Cannabis and chronic pain

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DeLane Robinson Photography
DeLane Robinson Photography

We are a nation in pain. The exact numbers are a matter of (contentious) debate, but somewhere between 11 and 30 percent of us are in chronic pain. Our backs hurt and our joints ache, we have irritable bowel syndrome and we get migraines on the regular.

From his Boulder office at Fully Alive Medical Center, Dr. Rav Ivker has watched more than 7,000 people come through his doors looking for a treatment to this pain or that. Most of them, he says, have previously been prescribed opioids to deal with their pain.

On the surface level, opioids appear to work, but really they are a physiological distraction from our pain. These drugs operate by binding to opioid receptors in the brain, spinal cord and across the body to reduce the pain messages delivered. But Dr. Rav warns they don’t reduce the pain itself, nor do they treat it. The efficacy of opioids relies on giving the patient what they want — a break from the pain. It may be illusory, but it’s a welcome reprieve.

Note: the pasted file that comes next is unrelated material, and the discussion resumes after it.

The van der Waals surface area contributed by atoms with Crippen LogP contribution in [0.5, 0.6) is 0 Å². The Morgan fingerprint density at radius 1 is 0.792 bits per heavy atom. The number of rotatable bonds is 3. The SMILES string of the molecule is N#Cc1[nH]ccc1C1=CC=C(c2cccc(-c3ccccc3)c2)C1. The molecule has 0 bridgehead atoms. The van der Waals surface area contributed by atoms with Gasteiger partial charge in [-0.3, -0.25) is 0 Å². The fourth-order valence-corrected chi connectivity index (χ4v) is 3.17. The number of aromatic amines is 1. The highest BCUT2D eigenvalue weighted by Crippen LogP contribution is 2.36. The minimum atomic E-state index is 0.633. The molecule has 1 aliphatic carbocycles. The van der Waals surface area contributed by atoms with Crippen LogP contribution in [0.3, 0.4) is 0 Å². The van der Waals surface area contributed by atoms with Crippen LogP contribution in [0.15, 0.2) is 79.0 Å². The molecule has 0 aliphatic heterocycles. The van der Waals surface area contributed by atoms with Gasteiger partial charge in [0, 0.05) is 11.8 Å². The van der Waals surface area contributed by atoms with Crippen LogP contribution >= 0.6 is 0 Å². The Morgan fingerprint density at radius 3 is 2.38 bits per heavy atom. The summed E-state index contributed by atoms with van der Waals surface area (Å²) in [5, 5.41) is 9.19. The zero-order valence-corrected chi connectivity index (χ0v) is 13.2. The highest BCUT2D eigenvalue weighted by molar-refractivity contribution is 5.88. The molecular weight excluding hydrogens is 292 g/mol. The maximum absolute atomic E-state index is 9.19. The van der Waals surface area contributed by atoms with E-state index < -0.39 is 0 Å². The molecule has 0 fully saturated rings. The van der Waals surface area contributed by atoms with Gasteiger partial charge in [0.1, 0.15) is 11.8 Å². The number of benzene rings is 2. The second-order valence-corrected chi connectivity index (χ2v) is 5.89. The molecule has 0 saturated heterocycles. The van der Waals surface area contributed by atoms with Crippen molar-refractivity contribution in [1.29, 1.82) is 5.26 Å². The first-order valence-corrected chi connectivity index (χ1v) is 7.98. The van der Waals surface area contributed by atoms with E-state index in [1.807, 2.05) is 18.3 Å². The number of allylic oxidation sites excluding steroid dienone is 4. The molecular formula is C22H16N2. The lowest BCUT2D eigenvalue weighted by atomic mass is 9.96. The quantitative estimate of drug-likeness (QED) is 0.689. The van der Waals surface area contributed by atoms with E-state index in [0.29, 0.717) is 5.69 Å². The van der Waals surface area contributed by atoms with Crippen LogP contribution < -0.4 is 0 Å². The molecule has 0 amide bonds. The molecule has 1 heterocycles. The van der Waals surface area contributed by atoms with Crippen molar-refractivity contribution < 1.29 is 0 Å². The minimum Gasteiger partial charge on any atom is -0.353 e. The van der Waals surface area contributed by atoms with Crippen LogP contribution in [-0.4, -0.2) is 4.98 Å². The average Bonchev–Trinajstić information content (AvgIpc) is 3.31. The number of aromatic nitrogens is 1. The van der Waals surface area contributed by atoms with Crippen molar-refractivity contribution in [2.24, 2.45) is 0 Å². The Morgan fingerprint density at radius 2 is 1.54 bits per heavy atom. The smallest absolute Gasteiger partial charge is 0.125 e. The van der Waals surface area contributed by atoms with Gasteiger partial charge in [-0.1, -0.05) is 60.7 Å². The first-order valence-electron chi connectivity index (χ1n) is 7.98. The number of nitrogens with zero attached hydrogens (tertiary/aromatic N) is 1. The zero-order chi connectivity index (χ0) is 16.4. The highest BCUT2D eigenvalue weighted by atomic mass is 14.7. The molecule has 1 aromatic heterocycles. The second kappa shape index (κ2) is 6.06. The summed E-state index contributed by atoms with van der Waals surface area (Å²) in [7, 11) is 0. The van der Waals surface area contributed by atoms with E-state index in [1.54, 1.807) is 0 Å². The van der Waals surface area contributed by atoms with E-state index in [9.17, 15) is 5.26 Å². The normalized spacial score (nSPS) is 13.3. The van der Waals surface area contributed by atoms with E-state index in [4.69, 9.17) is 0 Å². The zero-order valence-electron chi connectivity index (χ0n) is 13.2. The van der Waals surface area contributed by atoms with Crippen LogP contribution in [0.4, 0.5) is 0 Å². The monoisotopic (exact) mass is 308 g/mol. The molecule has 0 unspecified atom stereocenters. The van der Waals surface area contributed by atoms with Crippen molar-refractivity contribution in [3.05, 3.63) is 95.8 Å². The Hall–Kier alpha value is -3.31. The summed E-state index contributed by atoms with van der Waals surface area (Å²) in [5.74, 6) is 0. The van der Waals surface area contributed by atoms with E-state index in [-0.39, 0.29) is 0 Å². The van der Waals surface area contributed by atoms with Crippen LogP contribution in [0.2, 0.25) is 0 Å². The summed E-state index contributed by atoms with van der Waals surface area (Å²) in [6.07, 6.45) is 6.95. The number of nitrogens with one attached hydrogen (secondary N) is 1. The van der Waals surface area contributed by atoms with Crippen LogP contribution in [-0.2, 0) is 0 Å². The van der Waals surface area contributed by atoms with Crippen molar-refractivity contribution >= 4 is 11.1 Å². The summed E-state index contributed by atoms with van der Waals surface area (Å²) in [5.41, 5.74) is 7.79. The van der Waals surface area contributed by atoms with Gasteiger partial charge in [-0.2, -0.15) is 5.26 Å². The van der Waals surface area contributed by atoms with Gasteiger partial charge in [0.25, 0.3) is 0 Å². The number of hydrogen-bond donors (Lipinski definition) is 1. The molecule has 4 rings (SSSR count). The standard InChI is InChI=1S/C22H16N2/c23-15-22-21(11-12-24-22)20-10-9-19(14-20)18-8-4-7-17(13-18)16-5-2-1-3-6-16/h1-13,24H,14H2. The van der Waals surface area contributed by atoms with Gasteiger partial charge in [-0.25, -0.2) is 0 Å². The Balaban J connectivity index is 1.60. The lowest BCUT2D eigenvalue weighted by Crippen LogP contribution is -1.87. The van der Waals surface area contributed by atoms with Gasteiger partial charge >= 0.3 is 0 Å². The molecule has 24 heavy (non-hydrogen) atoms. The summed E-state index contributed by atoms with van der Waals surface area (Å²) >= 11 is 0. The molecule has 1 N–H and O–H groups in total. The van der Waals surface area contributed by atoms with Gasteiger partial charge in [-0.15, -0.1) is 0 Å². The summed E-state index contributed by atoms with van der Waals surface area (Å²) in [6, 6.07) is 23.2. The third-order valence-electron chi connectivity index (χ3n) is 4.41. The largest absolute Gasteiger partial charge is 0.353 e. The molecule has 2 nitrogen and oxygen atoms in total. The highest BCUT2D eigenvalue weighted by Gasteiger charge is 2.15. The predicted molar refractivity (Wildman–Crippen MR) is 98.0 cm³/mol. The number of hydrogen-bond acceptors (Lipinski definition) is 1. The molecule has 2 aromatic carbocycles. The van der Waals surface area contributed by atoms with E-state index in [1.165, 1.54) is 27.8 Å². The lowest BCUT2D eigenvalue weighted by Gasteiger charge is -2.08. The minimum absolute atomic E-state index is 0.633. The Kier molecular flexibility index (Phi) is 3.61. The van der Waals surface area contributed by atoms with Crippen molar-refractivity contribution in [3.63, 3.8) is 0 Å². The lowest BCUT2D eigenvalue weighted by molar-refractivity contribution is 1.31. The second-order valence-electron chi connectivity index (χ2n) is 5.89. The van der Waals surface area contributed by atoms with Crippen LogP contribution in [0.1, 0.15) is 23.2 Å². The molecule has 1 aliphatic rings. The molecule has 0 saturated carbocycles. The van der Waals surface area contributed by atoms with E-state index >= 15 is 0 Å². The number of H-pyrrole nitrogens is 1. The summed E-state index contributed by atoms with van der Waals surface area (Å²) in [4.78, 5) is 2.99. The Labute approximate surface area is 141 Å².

Over time the drug becomes less effective, the side effects intensify and sometimes the user finds themselves in the grips of addiction. So they come to Dr. Rav for an alternative treatment — cannabis. But, as a holistically minded practitioner, he doesn’t merely switch them from one drug to another and call it a day. (To do so, he says, would be just as inane as prescribing opioids in the first place). No, he’s interested in cannabis as a part of a fundamentally different approach to pain management.